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Pope Gregory I

Pope from 590 to 604
Holy Scripture presents a kind of mirror to the eyes of the mind, so that our inner face may be seen in it. There we learn our own ugliness, there our own beauty.

Gregory I (or Gregory the Great; ca. 540March 12, 604) was Pope from September 3, 590 until his death.


  • Non Angli, sed angeli.
    • Not Angles, but angels.
    • On seeing some beautiful boys in a slave-market and being told they were Angles. Bede, Historia Ecclesiastica, II.i
  • They are rightly named, for their faces are angelic; and such should be the co-heirs of the angels in heaven.
    • As quoted in Sir Edward Creasy History of England from the earliest to the present time, Vol. 1 (1869), p. 102
    • According to the same source, the original dialogue, as recorded in Bede, is as follows: Interrogavit utrum iidem insulani Christiani, aut paganis adhuc erroribus essent implicati. Dictum est quod essent pagani. At ille intimo ex corde longa trahens suspiria; 'Heu, proh dolor!' inquit, 'quod tarn lucidi vultus homines tenebrarum auctor possidet, tantaque gratia frontispicii mentem ab interna gratia vacuam gestat.' Rursus ergo interrogavit, 'quod esset vocabulum gentis illius? 'Responsum est, quod Angli vocarentur. At ille, 1 Bene,' inquit; 'nam et Angelicam habent f aciem, et tales Angelorum in caelis decet esse coheredes. Quod habet nomen ipsa provincia de qua isti sunt adlati 1' Responsum est, quod Deiri vocarentur iidem provinciales. At ille: 'Bene,' inquit, 'Deiri, de ira eruti, et ad misericordiam Christi vocati. Rex provinciae illius quomodo appellatur ?' Responsum est, quod Aelle dicaretur. At ille alludens ad nomen ait: 'Alleluia, laudem Dei Creatoris illis in partibus oportet cantari.'
  • Scriptura sacra mentis oculis quasi quoddam speculum opponitur, ut interna nostra facies in ipsa videatur. Ibi etenim foeda, ibi pulehra nostra cognoscimus.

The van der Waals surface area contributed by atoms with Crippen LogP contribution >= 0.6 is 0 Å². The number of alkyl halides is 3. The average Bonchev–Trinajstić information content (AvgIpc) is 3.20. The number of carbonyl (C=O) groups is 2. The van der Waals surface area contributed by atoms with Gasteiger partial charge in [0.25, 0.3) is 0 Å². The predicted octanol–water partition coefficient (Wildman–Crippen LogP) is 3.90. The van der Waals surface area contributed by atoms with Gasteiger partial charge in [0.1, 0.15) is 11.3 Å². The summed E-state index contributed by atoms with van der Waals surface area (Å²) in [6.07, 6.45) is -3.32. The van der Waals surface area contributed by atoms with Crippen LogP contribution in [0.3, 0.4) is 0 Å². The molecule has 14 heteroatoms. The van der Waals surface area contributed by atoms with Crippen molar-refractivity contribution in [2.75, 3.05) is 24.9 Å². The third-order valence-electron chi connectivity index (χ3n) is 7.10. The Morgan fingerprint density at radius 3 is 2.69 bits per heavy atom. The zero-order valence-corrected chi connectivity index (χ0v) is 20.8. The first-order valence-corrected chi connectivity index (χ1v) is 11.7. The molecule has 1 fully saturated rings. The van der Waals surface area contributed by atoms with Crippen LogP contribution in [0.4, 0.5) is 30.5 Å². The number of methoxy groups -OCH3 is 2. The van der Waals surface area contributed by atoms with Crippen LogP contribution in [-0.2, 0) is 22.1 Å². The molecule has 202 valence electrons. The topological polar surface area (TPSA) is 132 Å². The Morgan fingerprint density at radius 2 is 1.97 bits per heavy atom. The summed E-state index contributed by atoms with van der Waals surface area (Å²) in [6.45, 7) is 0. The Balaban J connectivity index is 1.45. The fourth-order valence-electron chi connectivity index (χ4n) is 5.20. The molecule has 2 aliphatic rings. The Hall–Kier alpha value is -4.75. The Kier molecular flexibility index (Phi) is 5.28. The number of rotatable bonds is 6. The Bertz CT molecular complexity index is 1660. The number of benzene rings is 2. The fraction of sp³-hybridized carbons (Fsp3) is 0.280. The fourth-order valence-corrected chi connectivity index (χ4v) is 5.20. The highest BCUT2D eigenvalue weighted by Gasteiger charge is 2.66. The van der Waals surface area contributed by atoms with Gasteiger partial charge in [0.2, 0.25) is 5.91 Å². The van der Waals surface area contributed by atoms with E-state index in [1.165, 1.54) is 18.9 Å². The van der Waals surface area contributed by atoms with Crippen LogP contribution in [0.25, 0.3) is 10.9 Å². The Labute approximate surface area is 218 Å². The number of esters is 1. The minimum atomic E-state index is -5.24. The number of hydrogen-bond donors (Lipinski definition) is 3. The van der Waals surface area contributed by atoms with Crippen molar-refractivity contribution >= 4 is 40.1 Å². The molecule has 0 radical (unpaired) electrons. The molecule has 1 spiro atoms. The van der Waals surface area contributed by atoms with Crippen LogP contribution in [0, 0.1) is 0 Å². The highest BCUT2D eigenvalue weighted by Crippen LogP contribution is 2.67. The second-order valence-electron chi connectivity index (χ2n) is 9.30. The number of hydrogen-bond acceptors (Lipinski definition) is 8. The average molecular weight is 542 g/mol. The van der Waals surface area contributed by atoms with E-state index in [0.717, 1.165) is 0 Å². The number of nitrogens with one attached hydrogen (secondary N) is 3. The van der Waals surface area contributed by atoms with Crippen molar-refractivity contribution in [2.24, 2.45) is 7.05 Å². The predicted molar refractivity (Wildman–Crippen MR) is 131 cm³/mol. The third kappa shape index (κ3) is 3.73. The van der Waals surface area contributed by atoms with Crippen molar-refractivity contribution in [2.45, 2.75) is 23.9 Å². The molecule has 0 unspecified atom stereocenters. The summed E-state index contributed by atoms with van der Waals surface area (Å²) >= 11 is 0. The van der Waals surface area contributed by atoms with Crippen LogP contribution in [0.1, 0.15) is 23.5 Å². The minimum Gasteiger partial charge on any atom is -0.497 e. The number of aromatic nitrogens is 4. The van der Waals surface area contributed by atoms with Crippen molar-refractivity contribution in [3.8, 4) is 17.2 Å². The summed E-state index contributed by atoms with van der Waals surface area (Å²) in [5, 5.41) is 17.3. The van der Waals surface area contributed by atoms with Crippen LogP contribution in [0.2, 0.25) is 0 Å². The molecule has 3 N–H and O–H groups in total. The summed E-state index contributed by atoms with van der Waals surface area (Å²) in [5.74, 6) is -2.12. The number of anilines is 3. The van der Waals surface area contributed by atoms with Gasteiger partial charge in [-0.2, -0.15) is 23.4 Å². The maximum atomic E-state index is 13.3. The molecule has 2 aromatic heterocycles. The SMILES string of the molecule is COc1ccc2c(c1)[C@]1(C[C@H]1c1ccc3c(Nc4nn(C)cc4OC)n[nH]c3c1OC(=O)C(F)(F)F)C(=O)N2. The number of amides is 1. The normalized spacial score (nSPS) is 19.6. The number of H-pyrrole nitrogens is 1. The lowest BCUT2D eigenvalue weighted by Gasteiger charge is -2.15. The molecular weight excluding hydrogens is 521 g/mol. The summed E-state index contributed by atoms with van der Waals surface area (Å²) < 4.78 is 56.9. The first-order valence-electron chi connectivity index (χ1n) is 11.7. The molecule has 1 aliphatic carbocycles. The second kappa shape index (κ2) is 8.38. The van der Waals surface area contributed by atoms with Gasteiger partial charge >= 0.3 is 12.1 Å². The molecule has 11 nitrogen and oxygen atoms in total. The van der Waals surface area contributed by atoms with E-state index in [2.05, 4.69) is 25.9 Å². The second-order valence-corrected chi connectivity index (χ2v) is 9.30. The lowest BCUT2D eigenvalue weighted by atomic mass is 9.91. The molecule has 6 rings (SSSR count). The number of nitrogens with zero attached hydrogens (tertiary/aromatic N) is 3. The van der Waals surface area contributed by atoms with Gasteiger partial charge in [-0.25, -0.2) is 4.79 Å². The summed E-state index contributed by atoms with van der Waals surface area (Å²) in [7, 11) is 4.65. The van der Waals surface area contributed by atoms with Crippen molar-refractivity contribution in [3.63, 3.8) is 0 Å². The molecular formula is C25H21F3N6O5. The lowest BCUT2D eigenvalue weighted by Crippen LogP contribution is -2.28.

• Holy Scripture presents a kind of mirror to the eyes of the mind, so that our inner face may be seen in it. There we learn our own ugliness, there our own beauty.
    • As quoted in Cultural Performances in Medieval France (2007), p. 129
  • There are some so restless that when they are free from labour they labour all the more, because the more leisure they they have for thought, the worse interior turmoil they have to bear.
    • As quoted in Summa Theologica Part II of Second Part Q. 182, Art 4
  • The bliss of the elect in heaven would not be perfect unless they were able to look across the abyss and enjoy the agonies of their brethren in eternal fire.
    • Homily of St. Gregory as quoted in A History of the Inquisition of the Middle Ages, Volume 1 by Henry Charles Lea page 241
  • No one does more harm in the Church than he who has the title or rank of holiness and acts perversely.
  • And let the fear and dread of you be upon all of the animals of the earth.” Clearly, fear and dread were prescribed for the animals, but evidently it was forbidden among humans. By nature a human is superior to a brute animal, but not other humans.
  • Moreover, because the slothful mind is typically brought to its downfall gradually, when we fail to control our speech, we move on to more harsh words. Thus, at first, we are happy to speak of others kindly; afterwards, we begin to pick at the lives of those of whom we speak, and finally our tongues break into open slander against them.
  • Those who do not speak the words of God with humility must be advised that when they apply medicine to the sick, they must first inspect the poison of their own infection, or else by attempting to heal others, they kill themselves.

Quotes about GregoryEdit

  • Gregory's letters are extraordinarily interesting, not only as showing his character, but as giving a picture of his age. His tone, except to the emperor and the ladies of the Byzantine court, is that of a head master-sometimes commending, often reproving, never showing the faintest hesitation as to his right to give orders.
  • Gregory is in a very real sense the last of the Romans. His tone of command, while justified by his office, has its instinctive basis in Roman aristocratic pride.

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